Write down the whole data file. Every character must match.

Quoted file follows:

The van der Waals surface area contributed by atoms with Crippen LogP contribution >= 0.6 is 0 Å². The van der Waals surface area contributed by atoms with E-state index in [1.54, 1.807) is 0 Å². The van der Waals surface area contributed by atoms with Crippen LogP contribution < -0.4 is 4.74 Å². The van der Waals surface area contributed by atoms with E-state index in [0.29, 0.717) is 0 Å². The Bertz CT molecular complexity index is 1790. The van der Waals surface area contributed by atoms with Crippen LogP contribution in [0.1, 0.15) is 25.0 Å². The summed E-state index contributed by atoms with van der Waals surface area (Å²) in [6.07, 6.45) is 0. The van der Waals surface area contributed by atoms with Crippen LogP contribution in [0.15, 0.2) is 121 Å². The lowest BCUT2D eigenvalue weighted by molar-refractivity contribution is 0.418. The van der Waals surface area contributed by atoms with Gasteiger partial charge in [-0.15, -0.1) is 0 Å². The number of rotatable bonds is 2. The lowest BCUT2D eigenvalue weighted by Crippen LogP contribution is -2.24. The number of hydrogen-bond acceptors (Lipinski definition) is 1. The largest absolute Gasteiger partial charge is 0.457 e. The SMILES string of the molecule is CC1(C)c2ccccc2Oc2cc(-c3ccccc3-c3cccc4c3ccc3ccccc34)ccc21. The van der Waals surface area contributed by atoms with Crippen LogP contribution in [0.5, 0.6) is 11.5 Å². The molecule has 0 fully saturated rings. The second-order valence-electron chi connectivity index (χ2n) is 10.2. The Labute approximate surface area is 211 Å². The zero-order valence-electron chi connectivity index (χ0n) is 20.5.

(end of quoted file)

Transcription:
The van der Waals surface area contributed by atoms with Crippen LogP contribution >= 0.6 is 0 Å². The van der Waals surface area contributed by atoms with E-state index in [1.54, 1.807) is 0 Å². The van der Waals surface area contributed by atoms with Crippen LogP contribution < -0.4 is 4.74 Å². The van der Waals surface area contributed by atoms with E-state index in [0.29, 0.717) is 0 Å². The Bertz CT molecular complexity index is 1790. The van der Waals surface area contributed by atoms with Crippen LogP contribution in [0.1, 0.15) is 25.0 Å². The summed E-state index contributed by atoms with van der Waals surface area (Å²) in [6.07, 6.45) is 0. The van der Waals surface area contributed by atoms with Crippen LogP contribution in [0.15, 0.2) is 121 Å². The lowest BCUT2D eigenvalue weighted by molar-refractivity contribution is 0.418. The van der Waals surface area contributed by atoms with Gasteiger partial charge in [-0.15, -0.1) is 0 Å². The number of rotatable bonds is 2. The lowest BCUT2D eigenvalue weighted by Crippen LogP contribution is -2.24. The number of hydrogen-bond acceptors (Lipinski definition) is 1. The largest absolute Gasteiger partial charge is 0.457 e. The SMILES string of the molecule is CC1(C)c2ccccc2Oc2cc(-c3ccccc3-c3cccc4c3ccc3ccccc34)ccc21. The van der Waals surface area contributed by atoms with Crippen LogP contribution in [0.5, 0.6) is 11.5 Å². The molecule has 0 fully saturated rings. The second-order valence-electron chi connectivity index (χ2n) is 10.2. The Labute approximate surface area is 211 Å². The zero-order valence-electron chi connectivity index (χ0n) is 20.5.